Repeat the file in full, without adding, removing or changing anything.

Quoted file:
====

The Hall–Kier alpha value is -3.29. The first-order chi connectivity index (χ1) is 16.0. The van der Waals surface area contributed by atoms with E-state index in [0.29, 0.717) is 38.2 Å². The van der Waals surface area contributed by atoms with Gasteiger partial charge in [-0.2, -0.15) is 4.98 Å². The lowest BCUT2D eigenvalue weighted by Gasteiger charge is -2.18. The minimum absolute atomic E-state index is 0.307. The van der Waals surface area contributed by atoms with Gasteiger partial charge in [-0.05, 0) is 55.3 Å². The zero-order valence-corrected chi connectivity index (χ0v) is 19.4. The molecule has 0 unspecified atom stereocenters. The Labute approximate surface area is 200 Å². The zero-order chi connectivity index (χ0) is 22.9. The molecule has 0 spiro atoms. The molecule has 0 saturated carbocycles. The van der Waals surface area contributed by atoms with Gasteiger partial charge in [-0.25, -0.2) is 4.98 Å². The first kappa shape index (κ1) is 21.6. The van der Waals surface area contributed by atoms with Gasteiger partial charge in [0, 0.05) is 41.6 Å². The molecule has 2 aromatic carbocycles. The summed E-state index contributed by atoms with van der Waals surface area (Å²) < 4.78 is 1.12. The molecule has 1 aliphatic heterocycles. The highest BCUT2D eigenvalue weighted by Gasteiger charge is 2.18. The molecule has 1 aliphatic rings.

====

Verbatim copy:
The Hall–Kier alpha value is -3.29. The first-order chi connectivity index (χ1) is 16.0. The van der Waals surface area contributed by atoms with E-state index in [0.29, 0.717) is 38.2 Å². The van der Waals surface area contributed by atoms with Gasteiger partial charge in [-0.2, -0.15) is 4.98 Å². The lowest BCUT2D eigenvalue weighted by Gasteiger charge is -2.18. The minimum absolute atomic E-state index is 0.307. The van der Waals surface area contributed by atoms with Gasteiger partial charge in [-0.05, 0) is 55.3 Å². The zero-order valence-corrected chi connectivity index (χ0v) is 19.4. The molecule has 0 unspecified atom stereocenters. The Labute approximate surface area is 200 Å². The zero-order chi connectivity index (χ0) is 22.9. The molecule has 0 spiro atoms. The molecule has 0 saturated carbocycles. The van der Waals surface area contributed by atoms with Gasteiger partial charge in [-0.25, -0.2) is 4.98 Å². The first kappa shape index (κ1) is 21.6. The van der Waals surface area contributed by atoms with Gasteiger partial charge in [0, 0.05) is 41.6 Å². The molecule has 2 aromatic carbocycles. The summed E-state index contributed by atoms with van der Waals surface area (Å²) < 4.78 is 1.12. The molecule has 1 aliphatic heterocycles. The highest BCUT2D eigenvalue weighted by Gasteiger charge is 2.18. The molecule has 1 aliphatic rings.